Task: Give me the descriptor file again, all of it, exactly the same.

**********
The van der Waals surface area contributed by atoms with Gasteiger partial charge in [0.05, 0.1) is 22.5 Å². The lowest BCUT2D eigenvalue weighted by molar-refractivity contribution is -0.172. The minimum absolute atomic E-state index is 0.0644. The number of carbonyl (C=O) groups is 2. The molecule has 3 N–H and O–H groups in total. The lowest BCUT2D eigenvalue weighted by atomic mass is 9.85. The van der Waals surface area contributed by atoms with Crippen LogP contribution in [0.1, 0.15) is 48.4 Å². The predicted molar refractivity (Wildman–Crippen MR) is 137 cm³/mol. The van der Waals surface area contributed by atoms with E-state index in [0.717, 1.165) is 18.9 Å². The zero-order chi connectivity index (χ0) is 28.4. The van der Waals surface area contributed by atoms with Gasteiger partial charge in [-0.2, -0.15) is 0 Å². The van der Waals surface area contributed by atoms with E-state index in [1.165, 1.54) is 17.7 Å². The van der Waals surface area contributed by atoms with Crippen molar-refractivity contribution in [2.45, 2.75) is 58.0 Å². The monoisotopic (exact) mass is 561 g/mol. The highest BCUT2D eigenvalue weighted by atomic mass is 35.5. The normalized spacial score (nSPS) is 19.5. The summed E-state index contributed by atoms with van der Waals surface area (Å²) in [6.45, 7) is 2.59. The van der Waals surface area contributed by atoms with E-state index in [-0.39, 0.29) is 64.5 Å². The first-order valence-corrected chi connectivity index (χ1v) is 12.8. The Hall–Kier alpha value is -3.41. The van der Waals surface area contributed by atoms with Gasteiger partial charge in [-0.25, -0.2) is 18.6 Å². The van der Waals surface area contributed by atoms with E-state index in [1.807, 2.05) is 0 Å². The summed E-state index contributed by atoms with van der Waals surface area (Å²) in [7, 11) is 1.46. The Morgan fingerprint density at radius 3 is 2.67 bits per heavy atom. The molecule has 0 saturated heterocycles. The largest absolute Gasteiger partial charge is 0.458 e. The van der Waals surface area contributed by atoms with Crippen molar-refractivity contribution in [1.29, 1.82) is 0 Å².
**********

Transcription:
The van der Waals surface area contributed by atoms with Gasteiger partial charge in [0.05, 0.1) is 22.5 Å². The lowest BCUT2D eigenvalue weighted by molar-refractivity contribution is -0.172. The minimum absolute atomic E-state index is 0.0644. The number of carbonyl (C=O) groups is 2. The molecule has 3 N–H and O–H groups in total. The lowest BCUT2D eigenvalue weighted by atomic mass is 9.85. The van der Waals surface area contributed by atoms with Crippen LogP contribution in [0.1, 0.15) is 48.4 Å². The predicted molar refractivity (Wildman–Crippen MR) is 137 cm³/mol. The van der Waals surface area contributed by atoms with E-state index in [0.717, 1.165) is 18.9 Å². The zero-order chi connectivity index (χ0) is 28.4. The van der Waals surface area contributed by atoms with Gasteiger partial charge in [-0.2, -0.15) is 0 Å². The van der Waals surface area contributed by atoms with E-state index in [1.165, 1.54) is 17.7 Å². The van der Waals surface area contributed by atoms with Crippen molar-refractivity contribution in [2.45, 2.75) is 58.0 Å². The monoisotopic (exact) mass is 561 g/mol. The highest BCUT2D eigenvalue weighted by atomic mass is 35.5. The normalized spacial score (nSPS) is 19.5. The summed E-state index contributed by atoms with van der Waals surface area (Å²) in [6.45, 7) is 2.59. The van der Waals surface area contributed by atoms with E-state index in [-0.39, 0.29) is 64.5 Å². The first-order valence-corrected chi connectivity index (χ1v) is 12.8. The Hall–Kier alpha value is -3.41. The van der Waals surface area contributed by atoms with Gasteiger partial charge in [-0.25, -0.2) is 18.6 Å². The van der Waals surface area contributed by atoms with E-state index in [1.807, 2.05) is 0 Å². The summed E-state index contributed by atoms with van der Waals surface area (Å²) in [7, 11) is 1.46. The Morgan fingerprint density at radius 3 is 2.67 bits per heavy atom. The molecule has 0 saturated heterocycles. The largest absolute Gasteiger partial charge is 0.458 e. The van der Waals surface area contributed by atoms with Crippen molar-refractivity contribution in [1.29, 1.82) is 0 Å².